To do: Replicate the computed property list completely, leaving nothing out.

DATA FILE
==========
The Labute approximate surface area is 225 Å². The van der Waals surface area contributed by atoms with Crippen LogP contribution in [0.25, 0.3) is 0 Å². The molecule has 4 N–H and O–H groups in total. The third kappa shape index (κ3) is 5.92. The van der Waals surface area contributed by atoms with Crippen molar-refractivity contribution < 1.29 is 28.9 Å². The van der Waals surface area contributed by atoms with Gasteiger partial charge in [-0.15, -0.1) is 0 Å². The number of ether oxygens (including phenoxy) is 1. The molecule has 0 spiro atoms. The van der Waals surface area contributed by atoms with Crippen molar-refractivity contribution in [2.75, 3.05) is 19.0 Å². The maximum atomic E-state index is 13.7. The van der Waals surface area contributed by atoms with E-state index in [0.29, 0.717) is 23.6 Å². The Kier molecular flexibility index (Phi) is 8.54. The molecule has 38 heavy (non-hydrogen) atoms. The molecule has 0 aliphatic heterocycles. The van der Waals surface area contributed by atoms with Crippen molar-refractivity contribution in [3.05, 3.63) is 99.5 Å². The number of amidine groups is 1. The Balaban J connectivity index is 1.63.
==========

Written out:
The Labute approximate surface area is 225 Å². The van der Waals surface area contributed by atoms with Crippen LogP contribution in [0.25, 0.3) is 0 Å². The molecule has 4 N–H and O–H groups in total. The third kappa shape index (κ3) is 5.92. The van der Waals surface area contributed by atoms with Crippen molar-refractivity contribution < 1.29 is 28.9 Å². The van der Waals surface area contributed by atoms with Gasteiger partial charge in [-0.15, -0.1) is 0 Å². The number of ether oxygens (including phenoxy) is 1. The molecule has 0 spiro atoms. The van der Waals surface area contributed by atoms with Crippen molar-refractivity contribution in [2.75, 3.05) is 19.0 Å². The maximum atomic E-state index is 13.7. The van der Waals surface area contributed by atoms with E-state index in [0.29, 0.717) is 23.6 Å². The Kier molecular flexibility index (Phi) is 8.54. The molecule has 38 heavy (non-hydrogen) atoms. The molecule has 0 aliphatic heterocycles. The van der Waals surface area contributed by atoms with Crippen molar-refractivity contribution in [3.05, 3.63) is 99.5 Å². The number of amidine groups is 1. The Balaban J connectivity index is 1.63.